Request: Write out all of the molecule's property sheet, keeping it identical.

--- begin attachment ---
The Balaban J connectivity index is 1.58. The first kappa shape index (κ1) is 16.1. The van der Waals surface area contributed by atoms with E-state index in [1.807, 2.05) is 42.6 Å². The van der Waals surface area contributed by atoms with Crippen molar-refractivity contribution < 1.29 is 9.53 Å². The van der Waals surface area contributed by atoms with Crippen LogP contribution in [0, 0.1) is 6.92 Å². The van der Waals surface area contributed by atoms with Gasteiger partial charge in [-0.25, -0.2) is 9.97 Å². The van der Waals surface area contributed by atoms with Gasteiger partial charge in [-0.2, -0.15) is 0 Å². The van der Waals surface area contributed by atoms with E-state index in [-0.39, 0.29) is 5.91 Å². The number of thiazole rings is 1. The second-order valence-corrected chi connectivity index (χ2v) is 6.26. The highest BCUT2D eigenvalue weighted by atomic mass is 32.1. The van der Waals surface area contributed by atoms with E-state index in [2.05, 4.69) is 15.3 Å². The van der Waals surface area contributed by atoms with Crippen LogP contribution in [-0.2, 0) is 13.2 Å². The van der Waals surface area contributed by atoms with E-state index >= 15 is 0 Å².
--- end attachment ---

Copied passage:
The Balaban J connectivity index is 1.58. The first kappa shape index (κ1) is 16.1. The van der Waals surface area contributed by atoms with E-state index in [1.807, 2.05) is 42.6 Å². The van der Waals surface area contributed by atoms with Crippen molar-refractivity contribution < 1.29 is 9.53 Å². The van der Waals surface area contributed by atoms with Crippen LogP contribution in [0, 0.1) is 6.92 Å². The van der Waals surface area contributed by atoms with Gasteiger partial charge in [-0.25, -0.2) is 9.97 Å². The van der Waals surface area contributed by atoms with Gasteiger partial charge in [-0.2, -0.15) is 0 Å². The van der Waals surface area contributed by atoms with E-state index in [-0.39, 0.29) is 5.91 Å². The number of thiazole rings is 1. The second-order valence-corrected chi connectivity index (χ2v) is 6.26. The highest BCUT2D eigenvalue weighted by atomic mass is 32.1. The van der Waals surface area contributed by atoms with E-state index in [2.05, 4.69) is 15.3 Å². The van der Waals surface area contributed by atoms with Crippen LogP contribution in [-0.2, 0) is 13.2 Å². The van der Waals surface area contributed by atoms with E-state index >= 15 is 0 Å².